Generously defined, chat refers to conversations carried out over digital channels. This becomes a source of confusion for many people, as chat-based interactions can happen through various types of digital channels—each of which comes with its own distinct chat experience.
Chat’s vague definition invites descriptors: online chat, mobile chat, live chat, web chat, in-app chat, chat apps, or SMS chat. So what are these different forms of chat?
Online chat is a broad term describing internet-based communications where messages are sent real-time between sender and receiver. These communications can be text-based, voice-based, and/or video-based and can include multiple participants. Online chat could refer to chat rooms, conferencing applications, messaging apps (Facebook Messenger, Slack), video chat (Skype, Google Talk), or web chat. Mobile chat and online chat are essentially the same thing, except that mobile chat communications are carried out within a mobile environment (through the mobile version of a web interface or through a mobile app).
Clearly defining chat communications is vital for determining which ones can best address the needs of prospective customers.
Live chat (web chat): These are the chat services used by organizations, usually to facilitate interactions between clients and customer service representatives. Real-time interactions happen through web interfaces, such as a chat window within a web browser, bypassing the need for customers to download an app. Live chat is a synchronous form of communication, which means that both sender and receiver must be present within an active chat session in order to have a conversation. In-App Chat (Integrated Live Chat) is the same as live chat, but takes place from within a company app.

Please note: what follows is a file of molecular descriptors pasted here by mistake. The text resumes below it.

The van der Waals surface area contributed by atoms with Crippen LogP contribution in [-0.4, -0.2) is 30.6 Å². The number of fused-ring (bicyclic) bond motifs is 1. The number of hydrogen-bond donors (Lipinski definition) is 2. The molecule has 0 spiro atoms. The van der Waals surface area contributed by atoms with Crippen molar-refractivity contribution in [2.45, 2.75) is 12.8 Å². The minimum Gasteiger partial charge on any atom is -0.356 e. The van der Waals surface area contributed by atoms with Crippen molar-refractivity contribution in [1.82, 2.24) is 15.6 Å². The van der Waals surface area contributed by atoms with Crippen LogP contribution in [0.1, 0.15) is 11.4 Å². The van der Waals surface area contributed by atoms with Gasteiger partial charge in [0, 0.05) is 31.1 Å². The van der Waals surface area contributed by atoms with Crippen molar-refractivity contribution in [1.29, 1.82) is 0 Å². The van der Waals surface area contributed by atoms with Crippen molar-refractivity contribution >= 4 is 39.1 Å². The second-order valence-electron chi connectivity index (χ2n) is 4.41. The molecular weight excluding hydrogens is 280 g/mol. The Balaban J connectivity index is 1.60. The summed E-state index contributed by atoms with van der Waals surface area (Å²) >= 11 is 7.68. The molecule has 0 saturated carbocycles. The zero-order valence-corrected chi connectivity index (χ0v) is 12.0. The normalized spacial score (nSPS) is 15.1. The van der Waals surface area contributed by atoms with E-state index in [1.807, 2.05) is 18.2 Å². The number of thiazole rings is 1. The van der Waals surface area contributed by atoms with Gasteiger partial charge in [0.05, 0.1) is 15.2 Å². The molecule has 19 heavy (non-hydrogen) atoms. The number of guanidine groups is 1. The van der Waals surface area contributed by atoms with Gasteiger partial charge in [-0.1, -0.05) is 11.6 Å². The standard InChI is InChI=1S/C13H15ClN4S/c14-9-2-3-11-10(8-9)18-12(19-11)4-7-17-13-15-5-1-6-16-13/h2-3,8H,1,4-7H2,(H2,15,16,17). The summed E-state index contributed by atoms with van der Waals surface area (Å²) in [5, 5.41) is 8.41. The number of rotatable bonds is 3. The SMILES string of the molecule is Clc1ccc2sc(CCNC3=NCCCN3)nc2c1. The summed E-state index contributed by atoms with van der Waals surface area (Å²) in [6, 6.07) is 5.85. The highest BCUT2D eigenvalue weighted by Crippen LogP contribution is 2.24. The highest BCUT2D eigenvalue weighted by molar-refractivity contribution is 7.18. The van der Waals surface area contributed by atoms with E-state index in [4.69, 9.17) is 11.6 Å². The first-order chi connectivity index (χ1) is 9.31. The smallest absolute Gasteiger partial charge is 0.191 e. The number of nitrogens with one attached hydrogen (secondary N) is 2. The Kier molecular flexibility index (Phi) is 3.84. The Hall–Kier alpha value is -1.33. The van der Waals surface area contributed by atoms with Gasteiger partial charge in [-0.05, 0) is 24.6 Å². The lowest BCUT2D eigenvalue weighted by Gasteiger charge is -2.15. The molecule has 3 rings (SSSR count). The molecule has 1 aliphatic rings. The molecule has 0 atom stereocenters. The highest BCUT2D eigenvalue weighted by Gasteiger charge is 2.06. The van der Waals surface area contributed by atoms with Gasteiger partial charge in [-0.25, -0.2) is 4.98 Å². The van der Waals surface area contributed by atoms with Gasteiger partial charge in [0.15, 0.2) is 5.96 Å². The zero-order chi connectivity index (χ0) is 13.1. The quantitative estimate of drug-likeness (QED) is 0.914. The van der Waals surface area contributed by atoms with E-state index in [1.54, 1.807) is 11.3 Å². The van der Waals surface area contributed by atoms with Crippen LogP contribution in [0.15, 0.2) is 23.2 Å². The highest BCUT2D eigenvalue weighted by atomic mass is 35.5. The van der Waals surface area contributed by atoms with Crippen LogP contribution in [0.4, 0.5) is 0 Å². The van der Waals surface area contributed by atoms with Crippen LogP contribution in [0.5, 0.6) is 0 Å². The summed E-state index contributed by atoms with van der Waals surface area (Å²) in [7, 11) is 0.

Chat app (instant messenger app, social messenger app): Although a “chat app” could refer to any web or mobile-based application having a messaging component, it is more generally used to describe standalone messaging apps, such as Facebook Messenger, Kik, WeChat, or WhatsApp. Unlike live chat, chat apps are used asynchronously, meaning that the conversation doesn’t have to be continuous; rather, participants may take hours or days to respond. Many chat apps approach the look and feel of text messaging; however, unlike texting, they don’t require access to a phone network.
SMS Chat: More commonly understood as text messaging or texting, this form of communication involves sending messages between mobile phones over a phone network. Unlike all the types of chat discussed above, SMS does not need wifi or data to transmit messages. Similar to chat apps, SMS communications are asynchronous, which means that users can temporarily leave conversations and later return to them at their convenience.
When talking about chat, precision is key! For companies providing multiple digital channels in one platform (In the Chat offers live chat, in-app chat, social messaging, and SMS), clearly defining the various types of chat communications is vital for determining which ones can best address the needs of prospective customers.